I've worked hard for a number of spots I know as have I been very fortunate to have friends sharing their hard earned information with me. It's a trust and friendship thing, you share a little and a little gets shared in return it keeps the world ticking over but release that same information on the Internet and it's game over if you're taking about places that can't sustain heavy pressure.
i'm writing about this as I couldn't believe my eyes the other week when I read a full scale breakdown of where to target an unusual species in an unknown area. I'd bet the people that discovered the fishery will be gutted as next season will see hundreds there and all in the name of either self promotion for ego or perhaps business. The latter I can sympathise with a bit as it's somebody's livelihood but there's also a duty to protect the gems and not necessarily exploit them. It's happened time and time again in Scotland too but rather than the Internet, it tends to be magazines. A couple of articles by the 'big names' and that's it, your peaceful spot for the past three years is done for. You know who you are authors!!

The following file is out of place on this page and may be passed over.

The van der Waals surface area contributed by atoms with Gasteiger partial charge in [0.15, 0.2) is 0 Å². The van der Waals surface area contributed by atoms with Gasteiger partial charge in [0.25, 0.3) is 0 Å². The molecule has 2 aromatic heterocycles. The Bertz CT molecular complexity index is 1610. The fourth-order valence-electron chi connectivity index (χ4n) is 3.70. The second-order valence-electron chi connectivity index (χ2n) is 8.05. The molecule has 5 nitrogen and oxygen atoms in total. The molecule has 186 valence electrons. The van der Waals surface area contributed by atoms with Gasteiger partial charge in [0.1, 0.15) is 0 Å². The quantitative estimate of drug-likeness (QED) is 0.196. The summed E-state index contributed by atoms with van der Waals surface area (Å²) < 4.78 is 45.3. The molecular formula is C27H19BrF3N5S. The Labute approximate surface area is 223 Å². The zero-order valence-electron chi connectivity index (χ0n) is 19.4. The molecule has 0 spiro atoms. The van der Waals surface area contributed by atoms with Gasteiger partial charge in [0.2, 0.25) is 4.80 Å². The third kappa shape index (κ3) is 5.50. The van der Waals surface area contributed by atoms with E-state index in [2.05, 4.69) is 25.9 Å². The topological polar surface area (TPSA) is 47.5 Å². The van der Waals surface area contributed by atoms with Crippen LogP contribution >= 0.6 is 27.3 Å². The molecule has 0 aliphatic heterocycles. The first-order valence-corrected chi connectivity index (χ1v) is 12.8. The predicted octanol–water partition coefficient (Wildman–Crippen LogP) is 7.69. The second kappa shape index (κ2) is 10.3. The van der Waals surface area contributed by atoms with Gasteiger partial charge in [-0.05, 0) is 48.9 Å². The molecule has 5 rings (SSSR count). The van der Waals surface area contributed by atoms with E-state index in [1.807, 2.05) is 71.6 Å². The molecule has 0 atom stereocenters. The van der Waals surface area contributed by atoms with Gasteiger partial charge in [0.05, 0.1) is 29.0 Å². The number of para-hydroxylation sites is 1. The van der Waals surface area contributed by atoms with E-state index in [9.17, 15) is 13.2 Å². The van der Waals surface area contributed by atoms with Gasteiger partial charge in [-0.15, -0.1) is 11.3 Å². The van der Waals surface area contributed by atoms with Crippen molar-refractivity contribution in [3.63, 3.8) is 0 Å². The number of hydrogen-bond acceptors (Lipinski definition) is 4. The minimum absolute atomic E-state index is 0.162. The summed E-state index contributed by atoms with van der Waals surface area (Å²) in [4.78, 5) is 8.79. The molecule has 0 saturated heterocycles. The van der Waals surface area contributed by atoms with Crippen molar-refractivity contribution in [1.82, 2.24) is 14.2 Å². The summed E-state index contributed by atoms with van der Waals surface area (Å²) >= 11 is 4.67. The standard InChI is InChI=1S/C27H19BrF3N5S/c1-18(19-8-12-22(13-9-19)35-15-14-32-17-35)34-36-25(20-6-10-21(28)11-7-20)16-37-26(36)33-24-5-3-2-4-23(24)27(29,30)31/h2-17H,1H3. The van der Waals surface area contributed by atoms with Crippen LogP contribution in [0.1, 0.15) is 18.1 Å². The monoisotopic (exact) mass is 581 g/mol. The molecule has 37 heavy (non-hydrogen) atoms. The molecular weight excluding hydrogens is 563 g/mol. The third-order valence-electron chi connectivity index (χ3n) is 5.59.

It's not difficult to keep place names out of a report and you lose absolutely none of the magic as the write up should make the reader feel the experience not the 6 digit grid reference! Look at Ronan's reports as a stellar example, he mentions Dunstnot as a big lake with a large population but no where else. Does it detract from his story? Absolutely not.
That's pretty much my rant over - perhaps everyone should just spare a one second thought before posting on the Internet to think of the potential implications of the information they are about to share. Let's all help protect mystery spot X.